It’s become common to hear Brexit and Donald Trump’s victories talked of as having a single source: the discontent of the “left behind”. Four years ago, leaders of both projects were quick to posit themselves as heads of working-class revolts, with Nigel Farage declaring in the Telegraph:
The similarities between the different sides in [the 2016 US] election are very like our own recent battle. As the rich get richer and big companies dominate the global economy, voters all across the West are being left behind. The blue-collar workers in the valleys of South Wales angry with Chinese steel dumping voted Brexit in their droves. In the American rust belt, traditional manufacturing industries have declined, and it is to these people that Trump speaks very effectively.
This assessment spread quickly across the media and was uncritically adopted on both sides of the political spectrum – this, despite growing evidence that neither Trump nor Brexit’s success was principally derived from the working class, but rather from the middle and upper classes you would expect to side with such elite, reactionary interests.
Even in 2016, it was clear that Trump’s election was not the working class breakthrough many heralded it as. As I have shown elsewhere with Aaron Winter, while Trump did better than the two preceding Republican candidates among those on lower incomes, his success had more to do with the utter failure of Hillary Clinton. In fact, Trump’s appeal was very similar to George W Bush’s in 2004. While both appealed to those on lower-income more than John McCain in 2008 and Mitt Romney in 2012, the bulk of their vote still came from traditional Republican demographics, ie wealthier white people.
Early polls suggest that 2020 continued this trend.
Of course, there are sections of the working class where Trump did particularly well, such as white men without college degrees. But a lack of college education is only part of the picture when we think about the working class. If we look at income, Biden had a significant lead over Trump in the lower brackets (as did Clinton despite doing much worse than both Obama and Biden in these categories). In fact, Trump’s uptake in votes between 2016 and 2020 came in large part from those who earn more than $100,000: he appealed to 48% of them in 2016 versus 54% in 2020. This year, around 22 million of his votes came from the lower income brackets, but this constituted less than a third of his total vote. The problem with Trump and Trumpism, then, goes beyond the “working class”.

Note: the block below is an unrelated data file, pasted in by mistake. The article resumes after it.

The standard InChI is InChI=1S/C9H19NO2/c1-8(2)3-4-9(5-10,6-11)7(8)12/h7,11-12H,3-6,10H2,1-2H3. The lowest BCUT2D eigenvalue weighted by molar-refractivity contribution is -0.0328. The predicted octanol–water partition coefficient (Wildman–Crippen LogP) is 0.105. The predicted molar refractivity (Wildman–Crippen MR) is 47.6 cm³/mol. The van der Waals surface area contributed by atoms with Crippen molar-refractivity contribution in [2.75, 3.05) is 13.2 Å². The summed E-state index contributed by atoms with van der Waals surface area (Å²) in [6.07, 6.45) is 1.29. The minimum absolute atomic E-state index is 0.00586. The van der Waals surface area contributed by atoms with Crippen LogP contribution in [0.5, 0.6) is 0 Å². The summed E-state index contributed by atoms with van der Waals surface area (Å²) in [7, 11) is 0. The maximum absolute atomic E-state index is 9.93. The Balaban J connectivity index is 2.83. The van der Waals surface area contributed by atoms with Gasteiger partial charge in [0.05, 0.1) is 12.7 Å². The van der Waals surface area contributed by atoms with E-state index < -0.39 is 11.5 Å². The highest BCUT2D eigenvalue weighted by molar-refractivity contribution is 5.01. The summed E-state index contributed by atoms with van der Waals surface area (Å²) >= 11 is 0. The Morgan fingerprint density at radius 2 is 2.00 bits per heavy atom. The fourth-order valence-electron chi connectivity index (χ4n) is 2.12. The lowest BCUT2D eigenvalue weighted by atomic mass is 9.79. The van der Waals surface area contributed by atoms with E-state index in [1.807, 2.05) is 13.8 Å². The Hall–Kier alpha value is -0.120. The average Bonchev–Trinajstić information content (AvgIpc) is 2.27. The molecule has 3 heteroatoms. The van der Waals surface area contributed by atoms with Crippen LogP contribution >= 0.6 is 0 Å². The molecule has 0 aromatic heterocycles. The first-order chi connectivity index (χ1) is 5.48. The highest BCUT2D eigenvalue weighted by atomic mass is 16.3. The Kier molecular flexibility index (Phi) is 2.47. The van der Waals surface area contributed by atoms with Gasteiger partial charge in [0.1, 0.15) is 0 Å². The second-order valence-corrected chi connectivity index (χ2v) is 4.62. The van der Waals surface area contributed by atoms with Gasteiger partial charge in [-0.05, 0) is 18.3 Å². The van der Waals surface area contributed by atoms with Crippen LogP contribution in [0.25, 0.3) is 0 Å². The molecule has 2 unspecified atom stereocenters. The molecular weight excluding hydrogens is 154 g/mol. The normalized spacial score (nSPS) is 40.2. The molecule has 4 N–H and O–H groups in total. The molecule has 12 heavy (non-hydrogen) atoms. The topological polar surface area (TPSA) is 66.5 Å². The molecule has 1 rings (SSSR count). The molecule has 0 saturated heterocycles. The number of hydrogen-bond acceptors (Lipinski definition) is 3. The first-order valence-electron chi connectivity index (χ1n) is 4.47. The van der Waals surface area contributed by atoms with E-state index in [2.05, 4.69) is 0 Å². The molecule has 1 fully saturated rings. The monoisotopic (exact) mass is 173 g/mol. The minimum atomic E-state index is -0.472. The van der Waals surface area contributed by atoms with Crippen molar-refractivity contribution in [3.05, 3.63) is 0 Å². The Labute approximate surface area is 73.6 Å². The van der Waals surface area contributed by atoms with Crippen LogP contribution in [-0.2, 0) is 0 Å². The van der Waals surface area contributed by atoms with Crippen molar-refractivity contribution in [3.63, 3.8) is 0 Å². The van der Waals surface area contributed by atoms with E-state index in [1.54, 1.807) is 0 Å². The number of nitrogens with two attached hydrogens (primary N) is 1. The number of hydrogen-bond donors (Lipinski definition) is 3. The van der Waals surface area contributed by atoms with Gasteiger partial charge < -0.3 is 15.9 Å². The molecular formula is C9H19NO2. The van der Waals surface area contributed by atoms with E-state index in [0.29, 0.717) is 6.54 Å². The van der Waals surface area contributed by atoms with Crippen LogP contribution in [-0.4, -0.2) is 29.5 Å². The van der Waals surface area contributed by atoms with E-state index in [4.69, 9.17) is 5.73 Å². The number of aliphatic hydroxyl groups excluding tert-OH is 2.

The idea that Trump is the working-class candidate is further weakened by the simple fact that the less education or income you have and the more left behind you are likely to feel, the less likely you are to vote, or even be registered.
One could argue that if we forced these non-voters to vote, they might turn to Trump. Maybe, but the fact is, they do not vote; this is their choice, and a notable one when they are repeatedly told that Trump is their candidate.
In this context, the hype around Trump’s salt-of-the-earth voter base has warped not only our understanding of what happened in 2016 and 2020 but also our strategy for how the left should respond. It is commonly suggested that the left should focus on the working-class voters who made the active choice to turn to Trump knowing full well what his politics were, rather than those who stuck with the Democrats despite their less-than-appealing record on social justice, or indeed those who feel utterly abandoned. We often hear that the left should listen to and reconcile with those few who sided with the programme most damaging for working-class interests, one that targeted racialised working-class minorities, rather than listen to those who were at the sharp end of these politics and on the front line of progressive movements.
It is thus urgent to move away from this understanding of the working class as defined by reactionaries – that we stop fighting the right on its own turf. Of course, this does not mean that working-class support should be taken for granted. As I explained, abstention has become the norm among demographics who no longer feel represented by the left. Mugs and immigration dog-whistles have done little to help this. Therefore, it is crucial we not only change the narrative but also turn to the hard work of rebuilding bridges through more radical programmes, grassroots organising and popular consultation. This process will require an unwavering commitment against all and every form of oppression if we are to construct a truly democratic movement.
Aurelien Mondon is a senior lecturer in politics at the University of Bath.